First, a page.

I am not, by nature, a glass half full girl. I don't know why. I wish I were.
They say (not sure who "they" are) happiness and a positive attitude is a choice. At times, I think it is. Other times, it's not that easy. I pretend it is, because what can you do? Mope forever??
Don't get me wrong. I know I'm kind, thoughtful, loyal. I'm just not always positive. I can't say I'm always negative either. Is there some kind of neutral middle-ground??
I have to work hard at happiness. I've come to understand this not as a character flaw but as simply who I am.
There are different labels for this: situational depression, ADD, ISFP, introverted. It's gotten worse - this desire to be alone, this monochromatic perspective - as menopause creeps in.
It's a struggle, at times, to jump out of bed and say today's a great day. Instead, I guess I pull the covers over my head and have to rally myself out of bed.
Eventually the day looks bright. It just takes some doing to get there. It's a process.
In the end, by writing this stuff and sharing it, by working through that process of feeling nothing to feeling something to finally being grateful (does that = happy?), by just getting outside or calling a friend or hugging Luther, I know I'll get to that better place.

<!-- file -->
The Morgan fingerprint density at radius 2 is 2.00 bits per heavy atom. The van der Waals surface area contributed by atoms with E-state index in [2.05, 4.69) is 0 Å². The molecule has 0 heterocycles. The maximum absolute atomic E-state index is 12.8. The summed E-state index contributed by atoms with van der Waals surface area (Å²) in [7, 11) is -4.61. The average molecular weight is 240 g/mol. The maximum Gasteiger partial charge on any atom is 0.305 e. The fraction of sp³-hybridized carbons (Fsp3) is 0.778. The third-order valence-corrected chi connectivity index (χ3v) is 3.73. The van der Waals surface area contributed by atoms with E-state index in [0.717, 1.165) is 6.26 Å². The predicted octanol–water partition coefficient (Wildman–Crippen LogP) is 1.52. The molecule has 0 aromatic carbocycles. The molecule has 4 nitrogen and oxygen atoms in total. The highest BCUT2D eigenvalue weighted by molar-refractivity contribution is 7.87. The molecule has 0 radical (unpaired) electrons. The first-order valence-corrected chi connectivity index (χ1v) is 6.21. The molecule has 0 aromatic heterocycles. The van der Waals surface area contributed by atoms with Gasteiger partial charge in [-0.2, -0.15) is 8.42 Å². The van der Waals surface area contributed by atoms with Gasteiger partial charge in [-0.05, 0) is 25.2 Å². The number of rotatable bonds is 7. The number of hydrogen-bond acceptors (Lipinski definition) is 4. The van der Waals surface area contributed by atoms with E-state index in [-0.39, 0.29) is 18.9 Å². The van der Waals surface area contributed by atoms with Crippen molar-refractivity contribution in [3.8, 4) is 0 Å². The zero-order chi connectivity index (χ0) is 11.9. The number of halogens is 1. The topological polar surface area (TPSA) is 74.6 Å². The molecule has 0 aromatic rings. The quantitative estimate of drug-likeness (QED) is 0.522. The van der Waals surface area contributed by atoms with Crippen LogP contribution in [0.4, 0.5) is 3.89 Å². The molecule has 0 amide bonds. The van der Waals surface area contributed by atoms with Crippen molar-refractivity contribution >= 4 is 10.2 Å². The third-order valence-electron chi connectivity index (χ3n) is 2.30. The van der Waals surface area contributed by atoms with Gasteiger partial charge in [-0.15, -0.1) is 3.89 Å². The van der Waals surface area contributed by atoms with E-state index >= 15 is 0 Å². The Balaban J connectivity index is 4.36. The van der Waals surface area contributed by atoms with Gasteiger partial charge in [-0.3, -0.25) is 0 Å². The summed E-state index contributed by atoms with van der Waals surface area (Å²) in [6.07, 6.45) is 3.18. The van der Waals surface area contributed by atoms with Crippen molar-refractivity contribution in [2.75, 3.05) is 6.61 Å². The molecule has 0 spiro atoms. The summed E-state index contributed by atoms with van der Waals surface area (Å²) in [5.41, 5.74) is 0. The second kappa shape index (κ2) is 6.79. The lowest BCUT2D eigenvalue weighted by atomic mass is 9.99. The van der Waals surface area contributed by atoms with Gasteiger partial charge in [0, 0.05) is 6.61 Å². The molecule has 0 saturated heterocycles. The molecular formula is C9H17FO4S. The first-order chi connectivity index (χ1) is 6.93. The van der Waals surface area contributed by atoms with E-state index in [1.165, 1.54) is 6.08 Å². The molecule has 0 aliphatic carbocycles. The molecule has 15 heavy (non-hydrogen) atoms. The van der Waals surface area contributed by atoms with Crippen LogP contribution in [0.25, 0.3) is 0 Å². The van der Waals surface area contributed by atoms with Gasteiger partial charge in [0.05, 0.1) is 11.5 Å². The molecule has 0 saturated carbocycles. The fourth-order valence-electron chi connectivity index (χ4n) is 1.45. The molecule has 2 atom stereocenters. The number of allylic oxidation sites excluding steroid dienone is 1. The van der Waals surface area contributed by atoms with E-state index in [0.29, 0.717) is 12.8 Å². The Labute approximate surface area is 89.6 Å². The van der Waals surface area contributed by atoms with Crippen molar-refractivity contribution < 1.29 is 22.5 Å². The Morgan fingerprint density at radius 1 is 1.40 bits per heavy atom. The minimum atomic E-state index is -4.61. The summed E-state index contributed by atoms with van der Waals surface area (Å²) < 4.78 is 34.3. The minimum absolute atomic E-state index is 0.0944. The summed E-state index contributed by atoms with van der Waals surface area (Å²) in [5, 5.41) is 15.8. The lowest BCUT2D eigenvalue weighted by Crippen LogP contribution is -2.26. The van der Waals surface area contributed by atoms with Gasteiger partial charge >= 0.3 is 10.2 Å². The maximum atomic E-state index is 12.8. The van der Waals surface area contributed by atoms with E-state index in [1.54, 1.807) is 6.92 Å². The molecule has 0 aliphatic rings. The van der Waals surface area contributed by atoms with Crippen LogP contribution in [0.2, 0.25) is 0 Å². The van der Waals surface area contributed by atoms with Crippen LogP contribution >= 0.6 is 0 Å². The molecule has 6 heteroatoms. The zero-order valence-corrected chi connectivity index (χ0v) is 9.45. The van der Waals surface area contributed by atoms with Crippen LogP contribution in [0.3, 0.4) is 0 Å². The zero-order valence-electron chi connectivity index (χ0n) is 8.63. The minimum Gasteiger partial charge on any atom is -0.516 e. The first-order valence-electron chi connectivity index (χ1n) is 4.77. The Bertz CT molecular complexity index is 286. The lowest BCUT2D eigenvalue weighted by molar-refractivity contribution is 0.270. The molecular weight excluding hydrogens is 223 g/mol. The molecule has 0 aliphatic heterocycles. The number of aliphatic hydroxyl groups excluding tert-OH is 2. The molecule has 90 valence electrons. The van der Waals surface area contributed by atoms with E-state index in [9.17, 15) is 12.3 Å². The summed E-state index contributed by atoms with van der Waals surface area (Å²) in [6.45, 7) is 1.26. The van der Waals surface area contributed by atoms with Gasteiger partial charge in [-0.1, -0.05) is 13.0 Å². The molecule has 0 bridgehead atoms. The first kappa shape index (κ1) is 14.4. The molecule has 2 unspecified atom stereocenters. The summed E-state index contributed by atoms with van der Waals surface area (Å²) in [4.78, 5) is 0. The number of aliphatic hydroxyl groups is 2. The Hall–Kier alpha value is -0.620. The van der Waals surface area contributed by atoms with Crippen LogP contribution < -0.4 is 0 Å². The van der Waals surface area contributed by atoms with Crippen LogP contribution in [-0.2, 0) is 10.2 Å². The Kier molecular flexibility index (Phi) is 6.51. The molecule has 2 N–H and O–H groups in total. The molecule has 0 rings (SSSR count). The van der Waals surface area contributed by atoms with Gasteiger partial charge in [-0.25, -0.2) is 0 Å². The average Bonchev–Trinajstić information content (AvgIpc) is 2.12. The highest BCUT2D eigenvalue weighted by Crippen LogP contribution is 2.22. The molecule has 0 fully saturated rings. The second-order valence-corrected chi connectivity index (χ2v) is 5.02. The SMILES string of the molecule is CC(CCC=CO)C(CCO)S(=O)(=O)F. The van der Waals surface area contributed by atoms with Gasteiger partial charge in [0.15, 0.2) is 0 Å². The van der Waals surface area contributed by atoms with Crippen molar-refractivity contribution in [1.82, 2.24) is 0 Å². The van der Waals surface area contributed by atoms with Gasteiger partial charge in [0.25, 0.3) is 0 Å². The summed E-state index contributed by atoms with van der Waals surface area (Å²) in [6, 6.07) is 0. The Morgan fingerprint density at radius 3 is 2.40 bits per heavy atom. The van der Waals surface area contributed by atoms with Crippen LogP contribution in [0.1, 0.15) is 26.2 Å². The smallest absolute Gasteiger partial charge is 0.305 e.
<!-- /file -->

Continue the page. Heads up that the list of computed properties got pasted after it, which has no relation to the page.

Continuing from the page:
I write this disclaimer because so much of what I write about is seen through my cracked rose colored glasses. At times, I must sound hopeless or really just such a crab to live with. I want you to know I'm well aware of this point of view. This slant on how I'm living this life.
"This life" -- the life I lead now as wife/caregiver vs. before. Before, when I didn't think much about leading life to the fullest, making every day a good day, when I felt the pressure of being happy... when the weight of someone else's happiness, comfort and frankly, just the day to day of being fed or cleaned up didn't rely so much on my shoulders.
It makes me feel cranky and selfish because... I'm not Luther. I'm not terminally ill. I can move my arms and legs and I can feed myself. I don't have to worry about going to the bathroom or brushing my teeth or coughing/choking after eating. My comfort level doesn't depend solely on others. Right now, as I type this, he's downstairs by himself. He can't scratch an itch, wipe his nose, get up and get a pop if he wants it. (I'm going to go check on him now)
This life, our life, it's not easy. It's sad sometimes. Heartbreaking, cry your eyes out sad. It makes me tired a lot. It sucks.
And yet, this life I lead now is a gift. I don't think much about whether God brought me Luther, if this was meant to be, was it fate or serendipity or some higher power. I can't imagine God intended for Luther to have ALS. I think more in terms of the opportunities God gives us, the circumstances we face and how we choose to use faith.
This life I have with Luther is amazing and special and I'm taking this opportunity to learn how to choose happiness.